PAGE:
Imminent changes to exchange control emigration: separating fact from fiction

by | Feb 9, 2021 | Advisory Services

In recent weeks South Africans living abroad (or planning to move abroad) have been bombarded with articles on how the changes to emigration for exchange control will affect them. Read on to find out how the new exchange control regulations, EFFECTIVE ON 01 March 2021 will impact you.

Immediate changes to withdrawals from pensions, provident funds and RAs

Amendments to the definitions of the terms “pension preservation fund”, “provident preservation fund” and “retirement annuity fund” in Section 1 of the Income Tax Act 58 of 1962 will have an immediate impact on South Africans planning to withdraw their pension funds from South Africa using the SARB process.

If you can prove non-tax residency for 3 consecutive years, you will be able to withdraw your pension from South Africa. This takes away the burden of having to record your emigration with SARB. In short, the changes are welcome news for South Africans who’ve been non-tax residents for 3 consecutive years and who have settled in their new jurisdiction.

What’s more, these changes will ensure that Service Providers can no longer sell “financial emigration” as a commodity that will supposedly free you of all your tax obligations in South Africa.

When is a resident a resident?

The changes put more emphasis on the definition of “resident” as defined in the Income Tax Act and could potentially lead to some (much-needed) new case law. Especially on the “ordinarily resident” test, and how SARS and the courts interpret this when taking into account Double Taxation Agreements.

The new regulations bring South Africa closer to international standards. It is important for South Africans living abroad to not only look at how they can cease their South African tax residency but also to start the process of establishing tax residency in their new jurisdiction according to that country’s domestic legislation.

Clarifying certain misinterpretations regarding recent amendments.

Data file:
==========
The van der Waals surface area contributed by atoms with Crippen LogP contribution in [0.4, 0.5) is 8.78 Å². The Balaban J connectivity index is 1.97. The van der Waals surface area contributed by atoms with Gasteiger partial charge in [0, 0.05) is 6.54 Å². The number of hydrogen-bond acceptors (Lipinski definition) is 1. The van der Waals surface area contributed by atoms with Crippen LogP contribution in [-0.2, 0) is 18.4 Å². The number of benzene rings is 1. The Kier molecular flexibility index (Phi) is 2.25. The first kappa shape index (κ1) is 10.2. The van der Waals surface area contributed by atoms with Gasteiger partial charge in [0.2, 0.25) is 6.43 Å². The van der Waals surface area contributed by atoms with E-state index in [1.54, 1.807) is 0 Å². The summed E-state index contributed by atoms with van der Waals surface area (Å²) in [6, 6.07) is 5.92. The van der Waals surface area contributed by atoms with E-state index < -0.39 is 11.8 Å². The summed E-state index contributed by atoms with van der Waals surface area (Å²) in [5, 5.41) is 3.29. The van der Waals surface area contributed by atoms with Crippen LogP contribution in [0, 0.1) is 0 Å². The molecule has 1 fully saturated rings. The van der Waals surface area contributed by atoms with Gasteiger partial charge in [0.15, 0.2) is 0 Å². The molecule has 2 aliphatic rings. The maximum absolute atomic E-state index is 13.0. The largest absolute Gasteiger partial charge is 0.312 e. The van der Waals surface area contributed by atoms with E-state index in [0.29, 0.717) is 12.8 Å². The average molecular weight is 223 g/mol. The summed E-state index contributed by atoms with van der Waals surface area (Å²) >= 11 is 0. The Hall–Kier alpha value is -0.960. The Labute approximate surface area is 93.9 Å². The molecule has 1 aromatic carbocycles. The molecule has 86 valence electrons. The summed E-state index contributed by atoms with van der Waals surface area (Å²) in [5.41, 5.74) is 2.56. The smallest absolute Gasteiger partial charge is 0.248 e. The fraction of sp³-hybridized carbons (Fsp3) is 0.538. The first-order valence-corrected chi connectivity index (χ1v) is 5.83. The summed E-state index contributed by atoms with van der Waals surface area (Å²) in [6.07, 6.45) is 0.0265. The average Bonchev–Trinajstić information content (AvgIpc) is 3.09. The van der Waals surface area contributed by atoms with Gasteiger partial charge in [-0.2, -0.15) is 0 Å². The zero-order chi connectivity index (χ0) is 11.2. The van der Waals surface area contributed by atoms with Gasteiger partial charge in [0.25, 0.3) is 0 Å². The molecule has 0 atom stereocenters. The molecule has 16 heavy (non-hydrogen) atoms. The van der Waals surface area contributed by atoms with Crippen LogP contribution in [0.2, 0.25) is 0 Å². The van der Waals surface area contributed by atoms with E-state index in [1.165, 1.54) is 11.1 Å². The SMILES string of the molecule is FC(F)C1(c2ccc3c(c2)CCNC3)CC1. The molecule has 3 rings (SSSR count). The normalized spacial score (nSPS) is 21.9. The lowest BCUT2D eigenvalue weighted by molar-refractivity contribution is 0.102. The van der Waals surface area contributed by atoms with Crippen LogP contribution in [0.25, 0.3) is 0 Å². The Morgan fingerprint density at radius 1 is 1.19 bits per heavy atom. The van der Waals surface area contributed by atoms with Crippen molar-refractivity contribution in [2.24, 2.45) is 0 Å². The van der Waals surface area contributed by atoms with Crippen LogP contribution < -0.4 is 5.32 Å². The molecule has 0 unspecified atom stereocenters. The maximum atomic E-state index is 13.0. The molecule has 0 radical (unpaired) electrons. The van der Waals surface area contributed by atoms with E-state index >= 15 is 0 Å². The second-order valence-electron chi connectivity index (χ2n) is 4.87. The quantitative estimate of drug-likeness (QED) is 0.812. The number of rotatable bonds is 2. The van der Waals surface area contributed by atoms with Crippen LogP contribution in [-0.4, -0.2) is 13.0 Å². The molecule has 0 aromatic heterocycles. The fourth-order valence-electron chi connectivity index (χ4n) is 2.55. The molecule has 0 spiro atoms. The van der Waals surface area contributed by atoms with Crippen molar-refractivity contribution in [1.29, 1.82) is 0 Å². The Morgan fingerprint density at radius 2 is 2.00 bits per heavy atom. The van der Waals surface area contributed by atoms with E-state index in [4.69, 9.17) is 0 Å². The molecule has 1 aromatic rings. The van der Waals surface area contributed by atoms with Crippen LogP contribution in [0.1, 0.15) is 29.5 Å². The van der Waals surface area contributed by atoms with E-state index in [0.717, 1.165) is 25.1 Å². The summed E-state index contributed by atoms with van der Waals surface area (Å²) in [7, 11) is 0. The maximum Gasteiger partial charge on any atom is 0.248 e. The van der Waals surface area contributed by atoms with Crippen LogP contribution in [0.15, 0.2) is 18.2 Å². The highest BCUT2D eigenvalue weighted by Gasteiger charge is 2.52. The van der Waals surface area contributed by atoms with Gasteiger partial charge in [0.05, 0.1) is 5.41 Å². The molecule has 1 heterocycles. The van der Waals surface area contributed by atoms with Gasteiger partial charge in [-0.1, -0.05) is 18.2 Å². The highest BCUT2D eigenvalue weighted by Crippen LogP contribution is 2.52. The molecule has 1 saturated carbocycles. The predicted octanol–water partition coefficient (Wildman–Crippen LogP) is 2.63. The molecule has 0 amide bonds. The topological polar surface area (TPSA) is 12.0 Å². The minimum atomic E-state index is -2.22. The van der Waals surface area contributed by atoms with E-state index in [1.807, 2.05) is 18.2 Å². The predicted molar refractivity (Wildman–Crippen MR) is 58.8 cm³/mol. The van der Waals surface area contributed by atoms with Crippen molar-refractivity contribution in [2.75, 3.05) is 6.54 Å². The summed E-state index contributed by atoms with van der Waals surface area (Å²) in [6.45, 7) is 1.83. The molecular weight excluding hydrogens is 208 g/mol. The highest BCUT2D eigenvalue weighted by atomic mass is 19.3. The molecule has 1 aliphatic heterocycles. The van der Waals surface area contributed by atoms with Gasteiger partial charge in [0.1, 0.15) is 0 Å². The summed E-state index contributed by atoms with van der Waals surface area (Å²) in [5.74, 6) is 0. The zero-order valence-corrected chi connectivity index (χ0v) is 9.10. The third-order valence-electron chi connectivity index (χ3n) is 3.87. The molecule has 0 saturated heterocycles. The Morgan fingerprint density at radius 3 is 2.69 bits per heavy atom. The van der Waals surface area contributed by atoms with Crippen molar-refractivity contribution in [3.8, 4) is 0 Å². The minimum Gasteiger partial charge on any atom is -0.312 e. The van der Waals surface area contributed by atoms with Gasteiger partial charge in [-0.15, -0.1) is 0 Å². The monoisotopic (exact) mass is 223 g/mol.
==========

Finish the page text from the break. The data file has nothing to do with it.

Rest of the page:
Ever since the amendment to foreign remuneration became effective on 1 March 2020, there has been some misinterpretation of these amendments and how they affect you. I’ve clarified these below:

  • There is no such thing as expat tax. It’s not defined in our tax legislation and is merely a marketing word. You are either a tax resident in South Africa or you are not.
  • The imminent changes to the withdrawal of pension funds have had no impact on our tests to establish tax residency. The same old rules – the “ordinarily resident” and “physical presence” tests – still apply.
  • There have been no new amendments to the foreign remuneration provision stipulated in Section 10(1)(o)(ii). If you’re not regarded as a tax resident in South Africa, this provision does not apply. You don’t need to prove 3 consecutive years of non-tax residency for the foreign remuneration exemption to apply.

Not so fast

South Africans living abroad should not be under the assumption that simply ceasing your SA tax residency will free you from Exchange Control regulations. There are various provisions that could still put you in breach of Exchange Control. For instance:

  1. Prior approval is required from SARB when beneficiaries receive distributions from offshore trusts and want to keep these abroad (this excludes the founder of the Trust)
  2. You can’t donate or lend offshore funds to your children living abroad without prior approval
  • You still need to place on record any offshore assets inherited from a South African Estate.

Major take-home points

Probably the biggest change is the impact the amendment will have on pension fund withdrawals. For many South Africans living abroad, this will be a very positive development. Beyond this, it’s also really important for you to try to understand how else the changes will impact your unique situation, both in terms of exchange control regulations and for tax purposes.

And whatever you do, please don’t take your advice from Google! There is no one-size-fits-all answer, and we’d strongly urge you to get proper advice on how to apply the above amendments to your specific circumstances in a tax-efficient manner. With decades of experience in cross border consulting, Sentinel would love to review your situation.

Shaun Eastman [Bcom(Law), LLB, LLM(Tax Law)]

Admitted Attorney

Trust Executive / Cross-Border Tax Specialist